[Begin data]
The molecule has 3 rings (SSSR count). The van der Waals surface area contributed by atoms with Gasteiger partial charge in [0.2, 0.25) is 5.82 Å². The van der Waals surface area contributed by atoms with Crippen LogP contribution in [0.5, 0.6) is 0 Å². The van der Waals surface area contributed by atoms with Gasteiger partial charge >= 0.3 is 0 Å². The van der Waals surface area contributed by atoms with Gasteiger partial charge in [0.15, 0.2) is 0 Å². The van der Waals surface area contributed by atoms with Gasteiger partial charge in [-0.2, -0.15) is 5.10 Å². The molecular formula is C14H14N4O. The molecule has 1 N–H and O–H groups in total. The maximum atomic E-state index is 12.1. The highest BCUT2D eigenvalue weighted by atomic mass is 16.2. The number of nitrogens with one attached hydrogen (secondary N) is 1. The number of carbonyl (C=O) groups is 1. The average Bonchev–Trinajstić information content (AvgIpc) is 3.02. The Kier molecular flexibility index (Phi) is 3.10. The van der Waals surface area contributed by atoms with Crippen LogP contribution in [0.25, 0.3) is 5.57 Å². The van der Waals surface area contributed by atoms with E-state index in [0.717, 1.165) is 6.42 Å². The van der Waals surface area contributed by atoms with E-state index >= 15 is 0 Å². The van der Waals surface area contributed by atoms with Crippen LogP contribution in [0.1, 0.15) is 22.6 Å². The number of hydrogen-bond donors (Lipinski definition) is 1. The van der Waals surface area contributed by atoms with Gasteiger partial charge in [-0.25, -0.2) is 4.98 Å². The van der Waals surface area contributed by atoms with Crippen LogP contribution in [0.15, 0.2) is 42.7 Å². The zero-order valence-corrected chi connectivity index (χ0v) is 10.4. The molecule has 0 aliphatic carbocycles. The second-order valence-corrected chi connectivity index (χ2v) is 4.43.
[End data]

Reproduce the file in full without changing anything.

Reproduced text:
The molecule has 3 rings (SSSR count). The van der Waals surface area contributed by atoms with Gasteiger partial charge in [0.2, 0.25) is 5.82 Å². The van der Waals surface area contributed by atoms with Crippen LogP contribution in [0.5, 0.6) is 0 Å². The van der Waals surface area contributed by atoms with Gasteiger partial charge >= 0.3 is 0 Å². The van der Waals surface area contributed by atoms with Gasteiger partial charge in [0.15, 0.2) is 0 Å². The van der Waals surface area contributed by atoms with Gasteiger partial charge in [-0.2, -0.15) is 5.10 Å². The molecular formula is C14H14N4O. The molecule has 1 N–H and O–H groups in total. The maximum atomic E-state index is 12.1. The highest BCUT2D eigenvalue weighted by atomic mass is 16.2. The number of nitrogens with one attached hydrogen (secondary N) is 1. The number of carbonyl (C=O) groups is 1. The average Bonchev–Trinajstić information content (AvgIpc) is 3.02. The Kier molecular flexibility index (Phi) is 3.10. The van der Waals surface area contributed by atoms with Crippen LogP contribution in [0.25, 0.3) is 5.57 Å². The van der Waals surface area contributed by atoms with E-state index in [0.717, 1.165) is 6.42 Å². The van der Waals surface area contributed by atoms with E-state index >= 15 is 0 Å². The van der Waals surface area contributed by atoms with Crippen LogP contribution in [0.1, 0.15) is 22.6 Å². The number of hydrogen-bond donors (Lipinski definition) is 1. The van der Waals surface area contributed by atoms with Gasteiger partial charge in [-0.25, -0.2) is 4.98 Å². The van der Waals surface area contributed by atoms with Crippen LogP contribution in [0.15, 0.2) is 42.7 Å². The zero-order valence-corrected chi connectivity index (χ0v) is 10.4. The molecule has 0 aliphatic carbocycles. The second-order valence-corrected chi connectivity index (χ2v) is 4.43.